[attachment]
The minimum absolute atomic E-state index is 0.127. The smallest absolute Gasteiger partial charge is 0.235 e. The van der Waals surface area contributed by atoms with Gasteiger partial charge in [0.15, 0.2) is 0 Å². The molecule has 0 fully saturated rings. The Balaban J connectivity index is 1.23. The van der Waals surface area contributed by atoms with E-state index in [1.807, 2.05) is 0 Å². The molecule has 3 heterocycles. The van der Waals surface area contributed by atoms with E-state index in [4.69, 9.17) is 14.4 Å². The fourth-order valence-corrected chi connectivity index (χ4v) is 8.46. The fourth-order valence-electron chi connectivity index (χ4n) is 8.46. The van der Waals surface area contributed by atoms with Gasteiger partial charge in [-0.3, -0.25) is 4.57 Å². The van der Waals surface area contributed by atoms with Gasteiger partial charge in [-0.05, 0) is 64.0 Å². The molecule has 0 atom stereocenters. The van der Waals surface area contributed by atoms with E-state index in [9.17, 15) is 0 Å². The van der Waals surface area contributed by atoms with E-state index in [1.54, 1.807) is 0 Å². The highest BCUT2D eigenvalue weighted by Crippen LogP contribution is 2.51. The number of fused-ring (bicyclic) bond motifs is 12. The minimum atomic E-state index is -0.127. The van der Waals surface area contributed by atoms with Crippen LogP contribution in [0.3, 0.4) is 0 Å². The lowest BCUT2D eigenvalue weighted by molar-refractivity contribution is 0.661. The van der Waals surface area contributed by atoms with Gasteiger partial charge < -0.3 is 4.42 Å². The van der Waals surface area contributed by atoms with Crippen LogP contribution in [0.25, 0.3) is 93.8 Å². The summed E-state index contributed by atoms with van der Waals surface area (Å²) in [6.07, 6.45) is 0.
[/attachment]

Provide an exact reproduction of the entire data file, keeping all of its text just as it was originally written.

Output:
The minimum absolute atomic E-state index is 0.127. The smallest absolute Gasteiger partial charge is 0.235 e. The van der Waals surface area contributed by atoms with Gasteiger partial charge in [0.15, 0.2) is 0 Å². The molecule has 0 fully saturated rings. The Balaban J connectivity index is 1.23. The van der Waals surface area contributed by atoms with E-state index in [1.807, 2.05) is 0 Å². The molecule has 3 heterocycles. The van der Waals surface area contributed by atoms with E-state index in [4.69, 9.17) is 14.4 Å². The fourth-order valence-corrected chi connectivity index (χ4v) is 8.46. The fourth-order valence-electron chi connectivity index (χ4n) is 8.46. The van der Waals surface area contributed by atoms with Gasteiger partial charge in [-0.3, -0.25) is 4.57 Å². The van der Waals surface area contributed by atoms with Gasteiger partial charge in [-0.05, 0) is 64.0 Å². The molecule has 0 atom stereocenters. The van der Waals surface area contributed by atoms with E-state index in [9.17, 15) is 0 Å². The van der Waals surface area contributed by atoms with E-state index in [1.54, 1.807) is 0 Å². The highest BCUT2D eigenvalue weighted by Crippen LogP contribution is 2.51. The number of fused-ring (bicyclic) bond motifs is 12. The minimum atomic E-state index is -0.127. The van der Waals surface area contributed by atoms with Crippen LogP contribution in [0.3, 0.4) is 0 Å². The lowest BCUT2D eigenvalue weighted by molar-refractivity contribution is 0.661. The van der Waals surface area contributed by atoms with Gasteiger partial charge < -0.3 is 4.42 Å². The van der Waals surface area contributed by atoms with Crippen LogP contribution in [0.25, 0.3) is 93.8 Å². The summed E-state index contributed by atoms with van der Waals surface area (Å²) in [6.07, 6.45) is 0.